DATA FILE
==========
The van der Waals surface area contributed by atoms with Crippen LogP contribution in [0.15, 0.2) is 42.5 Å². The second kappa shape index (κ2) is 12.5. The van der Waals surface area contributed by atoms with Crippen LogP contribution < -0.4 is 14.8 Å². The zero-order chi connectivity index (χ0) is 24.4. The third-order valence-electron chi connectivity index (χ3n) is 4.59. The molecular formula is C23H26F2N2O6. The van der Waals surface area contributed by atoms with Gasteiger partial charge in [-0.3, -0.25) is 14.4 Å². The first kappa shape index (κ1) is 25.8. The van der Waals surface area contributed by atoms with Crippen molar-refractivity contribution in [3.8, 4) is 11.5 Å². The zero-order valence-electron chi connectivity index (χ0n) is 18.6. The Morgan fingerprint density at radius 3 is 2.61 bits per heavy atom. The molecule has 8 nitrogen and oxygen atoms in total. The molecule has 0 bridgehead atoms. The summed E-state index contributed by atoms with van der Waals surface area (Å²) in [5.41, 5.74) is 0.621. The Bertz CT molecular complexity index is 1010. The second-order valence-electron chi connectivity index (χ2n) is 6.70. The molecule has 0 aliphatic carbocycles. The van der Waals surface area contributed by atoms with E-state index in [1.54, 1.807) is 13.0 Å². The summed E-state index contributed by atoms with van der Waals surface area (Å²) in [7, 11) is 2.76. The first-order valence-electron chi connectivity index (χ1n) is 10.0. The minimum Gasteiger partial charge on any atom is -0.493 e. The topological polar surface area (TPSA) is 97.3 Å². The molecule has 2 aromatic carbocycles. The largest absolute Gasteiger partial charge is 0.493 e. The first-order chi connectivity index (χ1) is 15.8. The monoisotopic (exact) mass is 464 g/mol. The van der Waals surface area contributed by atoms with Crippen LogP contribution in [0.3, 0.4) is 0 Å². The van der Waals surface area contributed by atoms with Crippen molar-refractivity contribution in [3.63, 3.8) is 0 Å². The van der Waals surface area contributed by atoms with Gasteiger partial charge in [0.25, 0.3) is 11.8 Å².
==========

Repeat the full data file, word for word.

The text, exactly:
The van der Waals surface area contributed by atoms with Crippen LogP contribution in [0.15, 0.2) is 42.5 Å². The second kappa shape index (κ2) is 12.5. The van der Waals surface area contributed by atoms with Crippen LogP contribution < -0.4 is 14.8 Å². The zero-order chi connectivity index (χ0) is 24.4. The third-order valence-electron chi connectivity index (χ3n) is 4.59. The molecular formula is C23H26F2N2O6. The van der Waals surface area contributed by atoms with Gasteiger partial charge in [-0.3, -0.25) is 14.4 Å². The first kappa shape index (κ1) is 25.8. The van der Waals surface area contributed by atoms with Crippen molar-refractivity contribution in [3.8, 4) is 11.5 Å². The zero-order valence-electron chi connectivity index (χ0n) is 18.6. The Morgan fingerprint density at radius 3 is 2.61 bits per heavy atom. The molecule has 8 nitrogen and oxygen atoms in total. The molecule has 0 bridgehead atoms. The summed E-state index contributed by atoms with van der Waals surface area (Å²) in [5.41, 5.74) is 0.621. The Bertz CT molecular complexity index is 1010. The second-order valence-electron chi connectivity index (χ2n) is 6.70. The molecule has 0 aliphatic carbocycles. The van der Waals surface area contributed by atoms with E-state index in [1.54, 1.807) is 13.0 Å². The summed E-state index contributed by atoms with van der Waals surface area (Å²) in [7, 11) is 2.76. The first-order valence-electron chi connectivity index (χ1n) is 10.0. The minimum Gasteiger partial charge on any atom is -0.493 e. The topological polar surface area (TPSA) is 97.3 Å². The molecule has 2 aromatic carbocycles. The largest absolute Gasteiger partial charge is 0.493 e. The first-order chi connectivity index (χ1) is 15.8. The monoisotopic (exact) mass is 464 g/mol. The van der Waals surface area contributed by atoms with Crippen LogP contribution in [0.3, 0.4) is 0 Å². The van der Waals surface area contributed by atoms with Crippen molar-refractivity contribution in [3.63, 3.8) is 0 Å². The van der Waals surface area contributed by atoms with Gasteiger partial charge in [0.25, 0.3) is 11.8 Å².